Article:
Her love for literature is huge. This can be seen on Ayasha Mack's blog. And also in our HOW WE ROLL interview her love for words plays a big role, as well. Why it is still difficult for her to visit the Frankfurt Book Fair and what new position she would like to create in every city as the Federal Commissioner for the Disabled, she tells us at REHACARE.com.
Name: Ayasha Mack Age: 25 City: Baden-Wuerttemberg, Germany Occupation: Social Work student Impairment: Legally blind with a slightest visual acuity, hearing impaired
What have you always been wanting to do and why have you never done this so far?
Ayasha Mack: I've always wanted to attend an event with an assistant. So far I haven't dared because I have to rely on someone I don't know in an unknown environment. (However, this year I took up this challenge at the Frankfurt Book Fair – at least for one day – and for a weekend in Munich).
Which person has influenced you most? And why?
Ayasha Mack: What influenced me most were the people who have already achieved something in a certain subject area that I also dream of. Currently, these are authors who have found their way to an agency and a publishing house with their novels, or who have made a name for themselves as self-publishers.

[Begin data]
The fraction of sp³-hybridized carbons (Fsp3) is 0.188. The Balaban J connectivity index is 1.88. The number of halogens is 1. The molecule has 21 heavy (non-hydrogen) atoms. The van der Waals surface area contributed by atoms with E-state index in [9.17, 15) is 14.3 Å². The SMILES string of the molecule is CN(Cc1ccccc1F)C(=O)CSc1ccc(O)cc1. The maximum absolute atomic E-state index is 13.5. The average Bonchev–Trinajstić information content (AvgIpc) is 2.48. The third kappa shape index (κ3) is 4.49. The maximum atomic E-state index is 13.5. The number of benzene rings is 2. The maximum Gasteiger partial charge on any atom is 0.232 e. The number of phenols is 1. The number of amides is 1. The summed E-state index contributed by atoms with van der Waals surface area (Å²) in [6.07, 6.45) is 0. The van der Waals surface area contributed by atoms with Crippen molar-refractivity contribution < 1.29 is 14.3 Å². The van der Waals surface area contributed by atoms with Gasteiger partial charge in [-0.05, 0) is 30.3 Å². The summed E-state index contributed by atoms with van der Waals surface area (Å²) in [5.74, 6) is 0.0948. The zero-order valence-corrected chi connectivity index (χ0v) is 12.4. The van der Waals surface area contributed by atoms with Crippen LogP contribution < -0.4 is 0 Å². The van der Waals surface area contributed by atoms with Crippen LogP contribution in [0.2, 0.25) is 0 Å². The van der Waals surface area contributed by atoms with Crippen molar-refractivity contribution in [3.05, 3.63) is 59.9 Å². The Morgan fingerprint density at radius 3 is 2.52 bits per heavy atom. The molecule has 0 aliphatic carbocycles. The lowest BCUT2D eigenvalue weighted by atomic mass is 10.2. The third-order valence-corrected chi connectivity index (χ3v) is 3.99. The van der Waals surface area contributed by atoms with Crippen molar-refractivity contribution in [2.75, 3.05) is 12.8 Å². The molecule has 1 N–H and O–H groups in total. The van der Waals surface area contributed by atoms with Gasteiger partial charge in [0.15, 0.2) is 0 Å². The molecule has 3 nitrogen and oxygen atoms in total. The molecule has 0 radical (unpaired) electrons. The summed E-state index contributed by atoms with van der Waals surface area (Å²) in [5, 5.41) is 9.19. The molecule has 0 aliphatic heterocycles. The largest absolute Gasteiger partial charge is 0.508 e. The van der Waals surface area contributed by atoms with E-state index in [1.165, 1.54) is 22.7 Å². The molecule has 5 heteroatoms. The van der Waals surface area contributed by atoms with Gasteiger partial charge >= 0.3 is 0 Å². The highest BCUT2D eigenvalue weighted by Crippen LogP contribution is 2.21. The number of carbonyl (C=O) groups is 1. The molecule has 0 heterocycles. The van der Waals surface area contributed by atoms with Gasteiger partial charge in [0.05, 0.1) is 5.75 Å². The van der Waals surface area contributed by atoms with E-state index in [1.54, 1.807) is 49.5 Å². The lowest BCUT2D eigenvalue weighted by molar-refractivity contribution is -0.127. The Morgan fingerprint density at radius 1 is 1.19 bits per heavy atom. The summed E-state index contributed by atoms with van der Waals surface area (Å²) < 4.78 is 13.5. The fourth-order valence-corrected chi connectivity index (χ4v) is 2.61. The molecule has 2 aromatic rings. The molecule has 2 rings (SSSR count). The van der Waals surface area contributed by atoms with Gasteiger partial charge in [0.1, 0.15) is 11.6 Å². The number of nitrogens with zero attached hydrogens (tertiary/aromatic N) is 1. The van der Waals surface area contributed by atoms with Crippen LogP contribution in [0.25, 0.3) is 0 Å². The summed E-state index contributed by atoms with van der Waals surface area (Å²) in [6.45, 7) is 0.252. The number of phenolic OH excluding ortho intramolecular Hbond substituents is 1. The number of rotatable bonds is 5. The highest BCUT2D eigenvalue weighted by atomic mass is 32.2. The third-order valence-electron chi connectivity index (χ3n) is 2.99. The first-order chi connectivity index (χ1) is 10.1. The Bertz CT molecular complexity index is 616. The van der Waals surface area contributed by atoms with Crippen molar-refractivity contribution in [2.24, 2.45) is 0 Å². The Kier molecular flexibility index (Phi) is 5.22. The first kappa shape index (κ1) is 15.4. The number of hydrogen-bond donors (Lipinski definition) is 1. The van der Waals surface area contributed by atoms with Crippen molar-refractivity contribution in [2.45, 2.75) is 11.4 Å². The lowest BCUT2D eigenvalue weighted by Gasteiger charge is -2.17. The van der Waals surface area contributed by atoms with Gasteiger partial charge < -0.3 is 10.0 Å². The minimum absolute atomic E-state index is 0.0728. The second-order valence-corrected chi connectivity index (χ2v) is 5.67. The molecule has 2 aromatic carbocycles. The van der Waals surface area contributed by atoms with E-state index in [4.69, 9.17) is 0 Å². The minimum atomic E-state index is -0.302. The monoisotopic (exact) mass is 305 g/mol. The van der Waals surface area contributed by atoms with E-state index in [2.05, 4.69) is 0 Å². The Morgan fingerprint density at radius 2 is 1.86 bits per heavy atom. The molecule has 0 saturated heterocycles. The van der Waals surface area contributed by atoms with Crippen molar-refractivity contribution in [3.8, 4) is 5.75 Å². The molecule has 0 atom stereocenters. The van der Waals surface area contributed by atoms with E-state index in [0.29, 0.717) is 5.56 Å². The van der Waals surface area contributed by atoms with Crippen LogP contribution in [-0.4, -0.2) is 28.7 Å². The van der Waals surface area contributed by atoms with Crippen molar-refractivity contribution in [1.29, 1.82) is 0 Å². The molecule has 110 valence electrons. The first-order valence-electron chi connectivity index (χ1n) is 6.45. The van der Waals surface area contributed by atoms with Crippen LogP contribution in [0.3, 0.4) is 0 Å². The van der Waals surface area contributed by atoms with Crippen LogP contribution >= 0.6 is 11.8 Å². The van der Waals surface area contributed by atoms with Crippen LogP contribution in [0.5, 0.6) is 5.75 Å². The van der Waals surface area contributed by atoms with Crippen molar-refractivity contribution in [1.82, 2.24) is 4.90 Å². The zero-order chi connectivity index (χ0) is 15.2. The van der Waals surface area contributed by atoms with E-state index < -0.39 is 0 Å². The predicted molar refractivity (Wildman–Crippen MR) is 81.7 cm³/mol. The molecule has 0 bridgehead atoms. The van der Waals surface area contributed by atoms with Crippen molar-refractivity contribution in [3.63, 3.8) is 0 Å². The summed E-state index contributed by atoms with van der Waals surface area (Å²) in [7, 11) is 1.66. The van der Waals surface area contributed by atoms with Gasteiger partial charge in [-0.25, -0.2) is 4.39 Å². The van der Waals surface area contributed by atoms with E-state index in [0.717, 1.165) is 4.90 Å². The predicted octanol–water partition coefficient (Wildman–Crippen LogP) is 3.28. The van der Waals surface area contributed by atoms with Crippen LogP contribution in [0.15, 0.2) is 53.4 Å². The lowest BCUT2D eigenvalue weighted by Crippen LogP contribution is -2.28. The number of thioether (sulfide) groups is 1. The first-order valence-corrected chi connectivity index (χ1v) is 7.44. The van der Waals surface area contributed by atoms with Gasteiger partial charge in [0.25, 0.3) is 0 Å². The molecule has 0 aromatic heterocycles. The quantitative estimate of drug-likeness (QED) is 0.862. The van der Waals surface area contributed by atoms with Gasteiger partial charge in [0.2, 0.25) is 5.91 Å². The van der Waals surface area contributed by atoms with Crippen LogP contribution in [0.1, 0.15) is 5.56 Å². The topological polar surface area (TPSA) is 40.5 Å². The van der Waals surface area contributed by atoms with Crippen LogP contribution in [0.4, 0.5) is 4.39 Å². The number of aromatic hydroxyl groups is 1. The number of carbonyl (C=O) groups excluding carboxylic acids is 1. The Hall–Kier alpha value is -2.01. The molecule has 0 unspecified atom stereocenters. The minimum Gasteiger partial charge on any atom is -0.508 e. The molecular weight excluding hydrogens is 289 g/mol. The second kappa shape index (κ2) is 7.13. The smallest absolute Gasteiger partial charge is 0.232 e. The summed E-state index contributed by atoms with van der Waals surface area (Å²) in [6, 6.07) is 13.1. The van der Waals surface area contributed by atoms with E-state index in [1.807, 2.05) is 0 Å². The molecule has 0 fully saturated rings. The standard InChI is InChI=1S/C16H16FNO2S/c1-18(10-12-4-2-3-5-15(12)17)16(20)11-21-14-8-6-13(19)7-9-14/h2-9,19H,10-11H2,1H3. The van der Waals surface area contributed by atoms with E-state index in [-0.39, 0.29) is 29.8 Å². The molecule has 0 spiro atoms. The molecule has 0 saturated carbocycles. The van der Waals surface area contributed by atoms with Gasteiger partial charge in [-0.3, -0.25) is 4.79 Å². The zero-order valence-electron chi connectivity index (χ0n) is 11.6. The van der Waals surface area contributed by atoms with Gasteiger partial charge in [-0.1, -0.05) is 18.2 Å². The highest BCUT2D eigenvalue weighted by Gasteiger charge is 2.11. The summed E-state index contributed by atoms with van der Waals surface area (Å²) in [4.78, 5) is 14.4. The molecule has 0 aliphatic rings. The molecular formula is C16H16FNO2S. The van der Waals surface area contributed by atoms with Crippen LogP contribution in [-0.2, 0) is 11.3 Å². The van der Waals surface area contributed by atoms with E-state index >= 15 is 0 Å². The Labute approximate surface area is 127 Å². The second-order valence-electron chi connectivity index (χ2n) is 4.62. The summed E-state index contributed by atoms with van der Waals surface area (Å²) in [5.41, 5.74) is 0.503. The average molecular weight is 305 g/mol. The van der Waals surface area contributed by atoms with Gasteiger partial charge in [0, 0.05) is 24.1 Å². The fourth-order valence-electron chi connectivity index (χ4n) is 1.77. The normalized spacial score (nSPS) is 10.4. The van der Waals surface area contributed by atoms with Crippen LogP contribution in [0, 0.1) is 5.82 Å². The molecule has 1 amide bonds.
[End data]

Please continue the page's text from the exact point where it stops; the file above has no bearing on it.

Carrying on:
You have the chance to become the Commissioner for the Disabled. What would you do first?
Ayasha Mack: There are two important official acts that both have priority for me:
In each (!) city so-called blind traffic lights are to be installed. Traffic lights that give acoustic feedback as to whether the lights are currently green or red and also have a plate at the traffic lights that vibrates as soon as the road can be crossed. Cities like Marburg show that a city equipped with these traffic lights can work.
I would also set up an office in each city that would be responsible for ensuring that public transport and the infrastructure of a city are accessible. Not only should people sit at their desks and argue for years about possible changes, but they should also be able to act immediately.
Wheelchair users for example could turn to this place if lifts (again) do not work, or blind people if the acoustic traffic light has failed once again.
Besides... Oh dear, I notice the list is getting long.
What is especially near and dear to you?
Ayasha Mack: I guess that depends on the subject. As far as literature is concerned, it is very important to me that there are generally more (unabridged) audio books available from conventional audio book publishers. These audiobooks are therefore accessible to all, because these titles can be purchased through the book trade. So there is no need to subscribe. Currently, many print titles either don't get an audio book, only a shortened audio book or an audio book that can only be listened to exclusively, i.e. by customers of a certain streaming service.
I would like to be...
Ayasha Mack: ... an author, whereby I am currently working on the fact that the "would like to be once" becomes a "I am".
Which question would you like answered the most?
Ayasha Mack: Isn't the answer, whatever the question, always 42? At least that's what the author Douglas Adams writes in his novel "Hitchhiker's Guide To The Galaxy".